Top level mutable state

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The problem

Sometimes people want a Haskell equivalent of the mutable global variables found in traditional imperative languages. (See "Three meanings of 'global'" below for a clarification of this term.) The standard idiom for doing this is currently:

myGlobalVar :: IORef Int
{-# NOINLINE myGlobalVar #-}
myGlobalVar = unsafePerformIO (newIORef 17)

This idiom is popularly known as "the unsafePerformIO hack". Everyone agrees that it is unsatisfactory. Aside from its ugliness, it uses unsafePerformIO in an unsafe manner: the meaning of the program is likely to change if any occurrence of myGlobalVar is replaced with the rhs of the declaration. (In contrast, other "approved" uses of unsafePerformIO are perfectly safe.) The NOINLINE pragma used above happens to prevent unsafe program transformations in GHC and Hugs, but there's no theoretical justification for the correctness of the idiom. The idea of mutable global variables is theoretically sound, so shouldn't there be a theoretically sound way to create them?

Proposal 1: Don't do that

The GHC Users Guide has a section on Implicit Parameters.

Maybe the need for global mutable state is a symptom of bad design. A library with global variables can be mechanically translated into a library with explicit state parameterization and a function Lib.init :: IO Lib.State. The parameter can be hidden with a State Monad, with implicit parameters, or with implicit configurations. Furthermore this translation makes the library more versatile than before, since multiple state universes can be created and used safely.

A simple workaround using implicit parameters:

type MyIO a = (?ref :: IORef Int) => IO a


  • There are cases in which this parameterization costs convenience and gains nothing. For example, the standard library function (randomIO :: Random a => IO a) cannot be implemented in Haskell without the unsafePerformIO hack, yet there's nothing semantically objectionable about it. A random number function written in pure Haskell 98 would therefore have to work some other way, for example by passing the random number generator or a list of numbers it generates around between functions, which many would find inconvenient. Worse, we may weaken type checking by the translation, while gaining nothing: for example, the interface below cannot provide static guarantees like fromAtom a == fromAtom b => a == b if toAtom is parameterized by an "atom space". (Note this is not a == b <=> fromAtom a == fromAtom b as there is no guarantee toAtom is called on every String, and the guarantee above can be made for the parameterized version if we use the type system to ensure the two Atoms compared are from the same "atom space"):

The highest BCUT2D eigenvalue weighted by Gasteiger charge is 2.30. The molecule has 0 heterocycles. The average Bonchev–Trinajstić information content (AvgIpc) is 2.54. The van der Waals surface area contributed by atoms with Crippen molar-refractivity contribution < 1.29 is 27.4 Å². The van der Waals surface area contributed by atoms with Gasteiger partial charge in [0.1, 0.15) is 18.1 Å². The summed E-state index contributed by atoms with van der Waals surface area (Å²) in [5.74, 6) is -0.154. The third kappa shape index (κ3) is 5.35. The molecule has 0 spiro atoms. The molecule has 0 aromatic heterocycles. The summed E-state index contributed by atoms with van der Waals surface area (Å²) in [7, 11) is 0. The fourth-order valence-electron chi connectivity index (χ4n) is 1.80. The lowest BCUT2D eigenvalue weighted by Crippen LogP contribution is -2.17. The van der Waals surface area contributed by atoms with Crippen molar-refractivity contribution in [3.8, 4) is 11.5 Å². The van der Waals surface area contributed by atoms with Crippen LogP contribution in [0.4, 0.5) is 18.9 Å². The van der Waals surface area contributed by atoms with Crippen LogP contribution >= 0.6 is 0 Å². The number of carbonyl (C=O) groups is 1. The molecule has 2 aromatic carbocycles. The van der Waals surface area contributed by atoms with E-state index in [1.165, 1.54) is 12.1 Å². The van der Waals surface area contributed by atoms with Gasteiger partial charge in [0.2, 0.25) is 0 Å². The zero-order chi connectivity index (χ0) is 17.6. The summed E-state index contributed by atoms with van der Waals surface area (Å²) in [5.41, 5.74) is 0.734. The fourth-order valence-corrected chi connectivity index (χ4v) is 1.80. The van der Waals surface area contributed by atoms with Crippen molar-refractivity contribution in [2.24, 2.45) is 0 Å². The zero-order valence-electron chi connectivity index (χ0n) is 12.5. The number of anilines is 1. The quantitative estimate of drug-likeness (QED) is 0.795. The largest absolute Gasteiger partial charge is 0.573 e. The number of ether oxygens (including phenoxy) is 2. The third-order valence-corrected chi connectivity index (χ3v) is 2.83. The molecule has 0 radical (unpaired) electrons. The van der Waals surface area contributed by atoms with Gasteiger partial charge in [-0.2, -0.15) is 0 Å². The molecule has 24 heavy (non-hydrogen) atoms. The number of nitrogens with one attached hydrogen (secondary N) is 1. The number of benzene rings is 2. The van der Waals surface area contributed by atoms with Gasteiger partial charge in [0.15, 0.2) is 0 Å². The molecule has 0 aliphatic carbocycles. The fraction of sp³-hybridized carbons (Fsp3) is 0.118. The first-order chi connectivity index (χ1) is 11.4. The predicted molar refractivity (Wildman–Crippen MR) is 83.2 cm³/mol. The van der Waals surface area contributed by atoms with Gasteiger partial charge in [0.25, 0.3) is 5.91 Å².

data Atom = ...
toAtom :: String -> Atom
fromAtom :: Atom -> String
instance Eq Atom
  • It is argued that having multiple state spaces is sometimes semantically incorrect in a more absolute sense, but this is disputed. It's not clear that there are any problems that are naturally modeled by a unique mutable variable per process; usually the natural level of abstraction is either higher (in the operating system's domain) or lower (multiple state spaces per process). However, there are many efficiency hacks such as memoization tables or association tables which do have a natural per-process scope.


  • (GK) Generally I favour this approach: I think the occasions when global variables are really needed are very rare. But practicality sometimes requires a less-than-ideal solution to enable a solution to be obtained with reasonable effort. So I think that availability of an ugly solution (e.g. unsafePerformIO, or maybe a less unsafe construct) is required, but that it is not really required to be elegant; probably better if it is ugly to use.
  • (AHEY) I have a few comments about the above comment.
    • The first thing is that in what is written above there seems to be an impicit assumption the use of top level mutable state is bad practice which should be discouraged. I would argue that there are many situations where the use of top level mutable state is good practice which should be encouraged. Furthermore I don't believe those situations are rare. If you're dealing with low level IO related libraries or FFI library bindings they are quite common in my experience. Perhaps they only seem rare to Haskellers who do all their IO using existing libraries where these problems have already been solved by someone else.